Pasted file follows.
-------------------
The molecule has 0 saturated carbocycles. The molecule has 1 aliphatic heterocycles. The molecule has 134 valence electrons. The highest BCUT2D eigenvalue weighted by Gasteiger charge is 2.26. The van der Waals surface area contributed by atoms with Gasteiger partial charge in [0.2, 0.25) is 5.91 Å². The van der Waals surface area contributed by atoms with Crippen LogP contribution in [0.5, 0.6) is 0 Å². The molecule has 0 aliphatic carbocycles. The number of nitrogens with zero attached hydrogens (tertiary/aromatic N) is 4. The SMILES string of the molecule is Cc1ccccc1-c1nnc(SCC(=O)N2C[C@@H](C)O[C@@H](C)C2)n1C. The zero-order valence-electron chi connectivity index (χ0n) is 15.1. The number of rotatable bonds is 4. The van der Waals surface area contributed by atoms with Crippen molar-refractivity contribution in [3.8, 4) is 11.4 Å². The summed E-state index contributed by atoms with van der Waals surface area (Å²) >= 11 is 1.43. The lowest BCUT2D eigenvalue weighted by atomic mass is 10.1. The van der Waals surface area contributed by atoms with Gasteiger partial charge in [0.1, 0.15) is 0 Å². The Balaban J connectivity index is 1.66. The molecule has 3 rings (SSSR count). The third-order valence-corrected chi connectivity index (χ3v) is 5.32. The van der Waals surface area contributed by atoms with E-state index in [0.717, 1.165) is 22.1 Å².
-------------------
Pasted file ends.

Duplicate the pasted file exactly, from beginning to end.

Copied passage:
The molecule has 0 saturated carbocycles. The molecule has 1 aliphatic heterocycles. The molecule has 134 valence electrons. The highest BCUT2D eigenvalue weighted by Gasteiger charge is 2.26. The van der Waals surface area contributed by atoms with Gasteiger partial charge in [0.2, 0.25) is 5.91 Å². The van der Waals surface area contributed by atoms with Crippen LogP contribution in [0.5, 0.6) is 0 Å². The molecule has 0 aliphatic carbocycles. The number of nitrogens with zero attached hydrogens (tertiary/aromatic N) is 4. The SMILES string of the molecule is Cc1ccccc1-c1nnc(SCC(=O)N2C[C@@H](C)O[C@@H](C)C2)n1C. The zero-order valence-electron chi connectivity index (χ0n) is 15.1. The number of rotatable bonds is 4. The van der Waals surface area contributed by atoms with Crippen molar-refractivity contribution in [3.8, 4) is 11.4 Å². The summed E-state index contributed by atoms with van der Waals surface area (Å²) >= 11 is 1.43. The lowest BCUT2D eigenvalue weighted by atomic mass is 10.1. The van der Waals surface area contributed by atoms with Gasteiger partial charge in [0.1, 0.15) is 0 Å². The Balaban J connectivity index is 1.66. The molecule has 3 rings (SSSR count). The third-order valence-corrected chi connectivity index (χ3v) is 5.32. The van der Waals surface area contributed by atoms with E-state index in [0.717, 1.165) is 22.1 Å².